Safety and efficacy of fixed-combination travoprost/timolol in patients with open-angle glaucoma or ocular hypertension not controlled with timolol monotherapy
Authors da Silva Jordão, Hatanaka M, Ogundele A, de Moraes Silva MR, Vessani R
Received 22 April 2014
Accepted for publication 10 June 2014
Published 18 August 2014 Volume 2014:8 Pages 1527—1534
Checked for plagiarism Yes
Review by Single-blind
Peer reviewer comments 2
Marcelo Lopes da Silva Jordão,1 Marcelo Hatanaka,2 Abayomi Ogundele,3 Maria Rosa Bet de Moraes Silva,4 Roberto Murad Vessani5
1Faculty of Medicine of Ribeirão Preto, University of São Paulo, São Paulo, Brazil; 2University of São Paulo School of Medicine, São Paulo, Brazil; 3Global Medical Affairs, Alcon Laboratories, Inc., Fort Worth, TX, USA; 4Faculty of Medicine of Botucatu, Universidade Estadual Paulista (UNESP), São Paulo, Brazil; 5General Hospital of Itapecerica da Serra, Serviço Social da Construção Civil do Estado de São Paulo (SECONCI-SP) São Paulo, Brazil
Objective: To assess the intraocular pressure (IOP)-lowering effect of travoprost 0.004%/timolol 0.5% fixed-dose combination (TRAV/TIM–FC) in patients not achieving the target IOP of ≤18 mmHg while on timolol 0.5% (TIM) monotherapy.
Methods: A multicenter, prospective, open-label study (NCT01336569) was conducted in patients with open-angle glaucoma or ocular hypertension. Eligible patients were receiving TIM monotherapy with a screening/baseline IOP of 19–35 mmHg in ≥1 eye. TIM was discontinued on the baseline visit day (no washout period) and TRAV/TIM–FC was initiated and administered once daily at 8 pm for 4–6 weeks. The primary efficacy variable was mean change in IOP from TIM-treated baseline to study end, measured by Goldmann applanation tonometry. Results were analyzed by analysis of variance and paired samples t-test (5% significance).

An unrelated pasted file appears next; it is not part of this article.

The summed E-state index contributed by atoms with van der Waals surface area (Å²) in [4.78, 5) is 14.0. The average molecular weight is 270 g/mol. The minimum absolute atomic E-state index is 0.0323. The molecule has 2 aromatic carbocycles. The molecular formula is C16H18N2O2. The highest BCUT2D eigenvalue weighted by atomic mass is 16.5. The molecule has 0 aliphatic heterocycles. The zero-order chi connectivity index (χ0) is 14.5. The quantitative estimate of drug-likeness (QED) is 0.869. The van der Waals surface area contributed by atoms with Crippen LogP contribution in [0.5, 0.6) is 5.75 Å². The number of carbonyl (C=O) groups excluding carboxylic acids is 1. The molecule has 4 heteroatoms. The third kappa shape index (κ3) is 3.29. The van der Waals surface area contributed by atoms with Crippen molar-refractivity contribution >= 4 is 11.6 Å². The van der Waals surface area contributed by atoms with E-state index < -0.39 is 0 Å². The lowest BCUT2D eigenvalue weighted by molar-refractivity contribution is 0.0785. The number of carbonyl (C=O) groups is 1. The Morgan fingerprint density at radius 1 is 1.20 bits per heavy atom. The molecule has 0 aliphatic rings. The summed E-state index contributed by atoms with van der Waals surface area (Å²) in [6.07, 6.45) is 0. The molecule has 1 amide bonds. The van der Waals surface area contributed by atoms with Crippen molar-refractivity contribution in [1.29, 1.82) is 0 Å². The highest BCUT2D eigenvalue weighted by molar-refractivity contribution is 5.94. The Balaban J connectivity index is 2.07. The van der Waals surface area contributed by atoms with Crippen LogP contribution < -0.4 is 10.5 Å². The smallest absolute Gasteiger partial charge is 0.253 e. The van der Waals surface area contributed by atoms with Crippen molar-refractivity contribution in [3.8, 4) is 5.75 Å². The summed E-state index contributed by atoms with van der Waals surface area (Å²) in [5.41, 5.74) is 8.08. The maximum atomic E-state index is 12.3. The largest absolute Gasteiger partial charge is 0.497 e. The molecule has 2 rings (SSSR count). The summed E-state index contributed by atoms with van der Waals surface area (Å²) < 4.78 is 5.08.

Results: A total of 49 patients were enrolled (mean age, 63 [range, 42–82] years; 55.1% White; 73.5% women), and 45 were included in the intent-to-treat (ITT) population. Mean duration of treatment with TRAV/TIM–FC was 31 days. Mean ± standard deviation IOP reduction from baseline (TIM) to the follow-up visit (TRAV/TIM–FC) was -5.0±3.6 mmHg. IOP decreased significantly (P<0.0001) from baseline (22.1±2.6 mmHg) to study end (17.1±3.9 mmHg) in the ITT population, with a mean IOP reduction of 22.3%. Most patients (n=33/45; 73.3%) achieved IOP ≤18 mmHg. Two patients experienced a total of four adverse events (AEs), including a patient who reported one serious AE (enterorrhagia) that was considered unrelated to treatment, and a patient who reported one event each of drug-related redness, pruritus, and foreign body sensation. Most patients (n=47/49; 95.9%) reported no AEs.
Conclusions: TRAV/TIM–FC lowered IOP in patients who were not at target IOP while receiving TIM monotherapy, with most patients achieving an IOP ≤18 mmHg with TRAV/TIM–FC. TRAV/TIM–FC was well tolerated in this population.
Keywords: DuoTrav®, intraocular pressure, primary open-angle glaucoma, time since diagnosis
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